Communion on the beach

John 21:1-14
1 Corinthians 12:12-26

Noah started building several arks for various parts of animal kingdom. One was a split level job for all the fish – a multi-storey carp ark

So, today’s gospel story is all about fish – many different kinds of fish – and a barbecue on the beach.  What an exciting meal – a barbecue on the beach is great if you’re the people eating it, rather than smelling it all second hand.

It’s no co-incidence that we’re thinking about this shared meal on the same week as our Holy Communion service.  So much of what Holy Communion is for us is derived from the last supper and Paul’s writing about that in 1 Corinthians 11, even though that’s a fearsome passage we rarely read.  Yet, we believe Christ is alive, and so our communion cannot really be a memorial to one who is still alive, and the last supper wasn’t the only meal Christ shared with his disciples.  At the last supper, when Jesus said, “do this to remember me”, I think what he was meaning was more along the lines of, whenever you share a meal, remember I’m with you, rather than an instruction to replicate as closely as possible the last supper.

Five thousand were fed, in Christ’s presence, by bread and fish.  Wine flowed in Christ’s presence at that notorious wedding.    At Emmaus the risen Christ’s presence became known in the breaking of bread.  And of course there’s the meal we heard about today, where Jesus and the disciples share barbecued fish on the beach.

What is it that makes all these meals in the gospels special?

1. The Presence of Jesus
Not remembrance, not sacrifice or thanksgiving, nor commitment nor unity – all of which are relevant and play their part in Communion – but simply the presence of Jesus.  Charles Wesley put it like this:
Thy presence makes the feast;
Now let our spirits feel
The glory not to be expressed
The joy unspeakable

When Jesus walked in Galilee he could be seen, heard, and touched.  To be with Jesus, to eat and drink with him was the privilege of the first century inhabitants of Palestine.  The presence of Jesus is basic to meals shared in the gospels, so that they become a meeting – a special meeting – with Jesus.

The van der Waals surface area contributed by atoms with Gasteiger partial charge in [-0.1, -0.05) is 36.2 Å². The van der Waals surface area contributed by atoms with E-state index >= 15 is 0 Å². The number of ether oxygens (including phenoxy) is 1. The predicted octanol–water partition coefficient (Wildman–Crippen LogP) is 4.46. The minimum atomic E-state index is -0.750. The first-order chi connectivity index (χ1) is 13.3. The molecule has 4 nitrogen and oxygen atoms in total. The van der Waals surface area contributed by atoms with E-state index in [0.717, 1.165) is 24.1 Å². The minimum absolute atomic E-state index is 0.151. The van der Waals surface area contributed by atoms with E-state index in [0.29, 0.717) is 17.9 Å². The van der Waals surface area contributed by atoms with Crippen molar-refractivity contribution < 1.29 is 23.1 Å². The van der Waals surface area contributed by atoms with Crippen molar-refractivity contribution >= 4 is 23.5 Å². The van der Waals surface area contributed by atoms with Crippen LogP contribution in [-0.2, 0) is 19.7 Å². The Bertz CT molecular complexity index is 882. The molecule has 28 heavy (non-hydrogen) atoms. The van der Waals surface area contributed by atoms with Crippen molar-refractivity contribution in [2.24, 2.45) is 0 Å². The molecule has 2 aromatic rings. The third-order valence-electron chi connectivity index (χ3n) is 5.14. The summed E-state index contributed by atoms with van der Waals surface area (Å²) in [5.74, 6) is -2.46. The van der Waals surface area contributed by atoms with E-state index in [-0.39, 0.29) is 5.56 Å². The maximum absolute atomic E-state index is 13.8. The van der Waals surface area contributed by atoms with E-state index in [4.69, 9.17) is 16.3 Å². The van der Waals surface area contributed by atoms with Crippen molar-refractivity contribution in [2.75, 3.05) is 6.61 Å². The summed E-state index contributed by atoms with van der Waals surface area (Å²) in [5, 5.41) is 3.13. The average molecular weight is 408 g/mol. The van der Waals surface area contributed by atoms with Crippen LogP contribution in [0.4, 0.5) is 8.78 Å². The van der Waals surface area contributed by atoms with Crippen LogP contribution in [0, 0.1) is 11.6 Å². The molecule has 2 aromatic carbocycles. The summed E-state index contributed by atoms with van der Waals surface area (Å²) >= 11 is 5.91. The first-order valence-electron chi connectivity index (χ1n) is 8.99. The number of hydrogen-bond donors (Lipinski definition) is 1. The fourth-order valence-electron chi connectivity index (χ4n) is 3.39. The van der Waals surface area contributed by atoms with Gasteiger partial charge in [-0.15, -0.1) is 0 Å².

2. Shared Elements of Food and Drink
The second aspect is the specific mention of elements of food or drink taken and shared by Jesus and others.  Only four elements of food and drink are specifically mentioned, and these always with a sense of deliberation: bread, water, fish, and wine.  So, elements thus became ‘Jesus-food’ and `Jesus-drink’ in the minds of Chris­tians.

3. Signs
The food and drink are used symbolically.  The bread and wine at the Last Supper, nothing of themselves, are used by Jesus and matter because of the significance provided by Jesus himself.  In all the meals in the gospels there are overtones – some different aspect of the communion is emphasised and brought out so that our appreciation and joy at Christ’s Table is the less if it is never included.

What I’m suggesting to you is that there is much more to Communion than just the last supper, that the other meals Jesus shares have something to contribute to our experience of Communion, and one of those meals is the breakfast on the beach, that we read today.

So, what might this story have to say to us and our Communion?

Because it’s in Galilee that makes it off-centre.  Galilee was close to the border with pagans and gentiles, and that border was indistinct.  Jesus spreads his table at the edge, to warn against setting firm boundaries.